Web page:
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Until recently, metal roofs haven’t exactly coincided with urban style, uptown elegance, or villa comfort. What was once known for shed/barn roofing is now influencing contemporary designs, modern styles, and commercialism. Metal roofs—and their alloy—was once easily recognized by their familiar metallic pattern. However, metal roofs today are able to mimic clay, wood, stone, and even asphalt—completely transforming preconceived notions in metal roofing. Whether a Spanish-style home in California or a Victorian design in New England, metal roofs are now manufactured to fit every lifestyle.
In fact, according to a McGraw-Hill 2015 study, 750,000 residential homeowners have a metal roof—second only to asphalt. Many of these homeowners chose to install a metal roof over their existing asphalt shingles. They also concluded that 26% of metal roof homeowners stated their reason for investing in metal was longevity and durability. Going hand-in-hand with this, 22% said their reason for investing was the sheer strength of the metal.
Springtree Restoration offers metal roofing for both residential and commercial applications. Before we go into why metal roofs are worth it and lower in long-term cost, let’s go over the common types of metal roofs. Despite their vast array of shapes, colors, and designs, residential metal roofs are typically one (or a mix) of four metals: aluminum, copper, steel, and zinc.
When it comes to these metal roofs, a metallic coating isn’t required—but they do get painted. Because of their versatility, they’re a popular choice among homeowners. An aluminum roof can be up to 20% more expensive than a steel roof due to their extreme resistance to corrosion (especially by seawater). They are lighter than steel, and their strength-to-weight ratio is considerably higher than most metals. Additionally, aluminum stores much less heat than most metals—they become cool quickly after direct sunlight.
A copper roof typically isn’t painted or coated because it weathers without corroding. Additionally, they have a unique way of aging. A copper roof starts shiny and remains so until they gently darken with age—a uniquely beautiful process seen only with copper. Because of their extremely long-lasting strength, they’re often used for special features such as famous buildings, cathedrals, or hotels. Copper is very malleable, allowing for an array of different shapes and sizes. They’re affordable and cost less than most metal roofs.
Steel roofing panels are typically coated with either zinc or a mixture of aluminum and zinc. Of these two, the zinc/aluminum mixture lasts longer and is more resistant to weather damage. The coating itself comes in varying thickness, with fluctuating costs. Of course, the thicker the material, the longer-lasting it is.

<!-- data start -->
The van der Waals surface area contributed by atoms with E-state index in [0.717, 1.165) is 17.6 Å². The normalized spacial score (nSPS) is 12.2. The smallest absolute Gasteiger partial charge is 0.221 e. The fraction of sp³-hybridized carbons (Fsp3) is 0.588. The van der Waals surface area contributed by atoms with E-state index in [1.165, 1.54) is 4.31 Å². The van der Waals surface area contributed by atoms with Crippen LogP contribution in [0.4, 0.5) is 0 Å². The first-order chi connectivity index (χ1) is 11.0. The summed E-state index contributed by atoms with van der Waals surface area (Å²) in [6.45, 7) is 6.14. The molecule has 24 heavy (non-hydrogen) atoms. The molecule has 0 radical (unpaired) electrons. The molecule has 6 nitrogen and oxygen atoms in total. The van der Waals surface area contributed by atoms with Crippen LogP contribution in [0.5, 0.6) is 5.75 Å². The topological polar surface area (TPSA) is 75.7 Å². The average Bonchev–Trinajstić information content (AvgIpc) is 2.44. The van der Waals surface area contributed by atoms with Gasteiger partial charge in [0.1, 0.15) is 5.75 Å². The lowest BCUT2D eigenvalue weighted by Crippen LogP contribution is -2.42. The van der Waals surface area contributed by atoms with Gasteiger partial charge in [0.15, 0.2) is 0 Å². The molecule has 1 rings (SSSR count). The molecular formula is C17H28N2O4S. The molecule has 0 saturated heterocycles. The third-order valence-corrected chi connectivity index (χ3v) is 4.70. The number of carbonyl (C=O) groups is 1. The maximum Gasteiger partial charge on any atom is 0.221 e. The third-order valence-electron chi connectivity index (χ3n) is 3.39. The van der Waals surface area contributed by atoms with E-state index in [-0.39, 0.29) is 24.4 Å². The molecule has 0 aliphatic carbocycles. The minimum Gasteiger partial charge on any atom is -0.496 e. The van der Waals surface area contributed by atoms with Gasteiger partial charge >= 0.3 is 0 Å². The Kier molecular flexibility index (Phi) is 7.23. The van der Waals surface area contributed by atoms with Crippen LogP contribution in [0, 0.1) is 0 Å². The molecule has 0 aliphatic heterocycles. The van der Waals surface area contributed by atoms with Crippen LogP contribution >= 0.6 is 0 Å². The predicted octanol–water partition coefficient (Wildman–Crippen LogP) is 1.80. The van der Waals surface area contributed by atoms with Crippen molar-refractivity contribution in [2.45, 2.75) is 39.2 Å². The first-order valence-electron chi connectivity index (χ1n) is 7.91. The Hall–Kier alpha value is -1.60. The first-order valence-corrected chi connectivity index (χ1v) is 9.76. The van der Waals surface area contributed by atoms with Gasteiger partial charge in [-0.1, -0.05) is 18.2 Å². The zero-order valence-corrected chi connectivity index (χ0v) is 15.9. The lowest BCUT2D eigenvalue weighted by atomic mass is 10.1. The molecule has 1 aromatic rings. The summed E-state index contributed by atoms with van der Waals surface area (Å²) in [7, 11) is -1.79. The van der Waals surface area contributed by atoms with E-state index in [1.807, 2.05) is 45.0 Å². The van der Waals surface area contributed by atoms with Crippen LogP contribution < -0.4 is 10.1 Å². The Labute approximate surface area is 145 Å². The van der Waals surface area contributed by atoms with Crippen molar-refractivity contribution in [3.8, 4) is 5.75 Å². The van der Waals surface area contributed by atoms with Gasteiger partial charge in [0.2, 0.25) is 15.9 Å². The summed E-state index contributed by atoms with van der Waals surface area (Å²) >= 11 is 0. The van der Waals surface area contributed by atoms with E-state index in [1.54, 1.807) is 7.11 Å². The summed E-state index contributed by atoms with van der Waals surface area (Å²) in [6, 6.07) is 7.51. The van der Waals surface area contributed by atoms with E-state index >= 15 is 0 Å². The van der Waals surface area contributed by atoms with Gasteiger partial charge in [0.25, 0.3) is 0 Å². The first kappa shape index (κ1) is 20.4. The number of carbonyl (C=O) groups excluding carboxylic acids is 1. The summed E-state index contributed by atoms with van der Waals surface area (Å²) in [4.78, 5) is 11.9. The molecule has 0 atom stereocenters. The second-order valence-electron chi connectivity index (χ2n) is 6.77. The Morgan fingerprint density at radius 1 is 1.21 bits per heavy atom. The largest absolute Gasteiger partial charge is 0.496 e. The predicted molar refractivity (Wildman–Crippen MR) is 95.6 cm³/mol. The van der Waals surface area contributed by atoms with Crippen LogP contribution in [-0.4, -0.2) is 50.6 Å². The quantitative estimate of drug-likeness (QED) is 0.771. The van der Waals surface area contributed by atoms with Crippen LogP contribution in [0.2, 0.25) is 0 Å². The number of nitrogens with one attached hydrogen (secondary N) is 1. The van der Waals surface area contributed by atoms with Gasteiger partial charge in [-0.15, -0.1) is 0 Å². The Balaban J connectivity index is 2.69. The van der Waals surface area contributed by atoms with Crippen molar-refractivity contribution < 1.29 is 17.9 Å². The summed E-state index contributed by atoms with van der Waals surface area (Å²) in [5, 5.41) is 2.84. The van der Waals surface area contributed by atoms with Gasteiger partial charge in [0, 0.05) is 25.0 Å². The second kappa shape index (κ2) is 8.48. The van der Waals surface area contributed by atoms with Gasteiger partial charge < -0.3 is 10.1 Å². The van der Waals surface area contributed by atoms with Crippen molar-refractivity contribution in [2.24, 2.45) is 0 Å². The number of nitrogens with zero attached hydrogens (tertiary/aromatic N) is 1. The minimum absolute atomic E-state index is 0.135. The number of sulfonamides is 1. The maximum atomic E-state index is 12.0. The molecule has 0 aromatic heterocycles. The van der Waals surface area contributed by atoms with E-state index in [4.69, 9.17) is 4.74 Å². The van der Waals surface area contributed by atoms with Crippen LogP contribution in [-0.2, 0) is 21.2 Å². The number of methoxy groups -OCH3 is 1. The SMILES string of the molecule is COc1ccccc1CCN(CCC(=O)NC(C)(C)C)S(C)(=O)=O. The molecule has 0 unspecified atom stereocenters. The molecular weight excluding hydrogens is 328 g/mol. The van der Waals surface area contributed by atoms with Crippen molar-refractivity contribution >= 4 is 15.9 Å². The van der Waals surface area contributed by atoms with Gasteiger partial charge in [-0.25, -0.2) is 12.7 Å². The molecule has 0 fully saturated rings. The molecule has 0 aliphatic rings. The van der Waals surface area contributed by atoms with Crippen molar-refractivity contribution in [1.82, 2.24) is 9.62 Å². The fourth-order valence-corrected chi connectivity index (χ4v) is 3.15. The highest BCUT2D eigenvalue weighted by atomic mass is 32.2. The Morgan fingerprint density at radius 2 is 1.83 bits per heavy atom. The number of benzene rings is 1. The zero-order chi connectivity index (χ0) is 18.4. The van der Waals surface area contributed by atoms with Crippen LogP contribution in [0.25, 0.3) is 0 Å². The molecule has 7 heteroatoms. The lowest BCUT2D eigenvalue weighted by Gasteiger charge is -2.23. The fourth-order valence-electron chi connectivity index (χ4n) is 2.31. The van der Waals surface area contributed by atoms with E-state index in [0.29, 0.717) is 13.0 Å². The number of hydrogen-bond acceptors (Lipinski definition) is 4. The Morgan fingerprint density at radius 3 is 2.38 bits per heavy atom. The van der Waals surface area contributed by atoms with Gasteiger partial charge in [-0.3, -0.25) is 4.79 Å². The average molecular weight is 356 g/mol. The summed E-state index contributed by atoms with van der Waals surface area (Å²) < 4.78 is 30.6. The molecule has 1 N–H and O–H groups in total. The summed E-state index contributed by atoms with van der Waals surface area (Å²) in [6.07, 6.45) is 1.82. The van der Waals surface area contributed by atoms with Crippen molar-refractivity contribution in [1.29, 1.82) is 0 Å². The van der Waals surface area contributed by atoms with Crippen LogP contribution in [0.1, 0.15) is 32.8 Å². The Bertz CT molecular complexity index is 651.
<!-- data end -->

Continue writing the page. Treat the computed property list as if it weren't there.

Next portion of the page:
Did you know that in Paris, France, 85% of residential roofs have zinc coating? Along with copper, zinc forms protective patina, which means they won’t rust or receive damage by natural weathering. However, zinc is versatile in the fact that it can take paint of any color—which, of course, will begin to fade with the patination process. A major benefit of a zinc roof is its self-healing capability: the patina layer of zinc reforms itself after impact, and virtually eliminates any blemishes or scratches over time. This—in addition to its durability—is why it’s among the most popular type of metal roof.
As alloy combinations vary among metal roofs, so do their installation pattern. There are three kinds of metal roofs: standing seam, corrugated, and r-panel. They vary in the way they’re installed, shaped, and fastened to the roof.
Standing seam metal roofs are long sheets of painted steel. They have uniform vertical seams with hidden fasteners that click into place when installed. They’re typically built on site, as their fastening qualities require precision. The metal itself comes in a large coil fashion, which is then built on the roof with a portable roof seamer. Out of all the metal roofs, standing seam metal roofs last the longest. They outlive the other two due to their fastening system along the seams—done on site. Their seams are never punctured—nor are they exposed to weather. Standing seam metal roofs come in a variety of colors, as homeowners can choose any paint color. Seven out of ten metal roof homeowners have a standing seam layout. They’re becoming increasingly common for modern and contemporary home designs. Their sleek, vertical seams offer a minimalist approach to high-profile subtlety.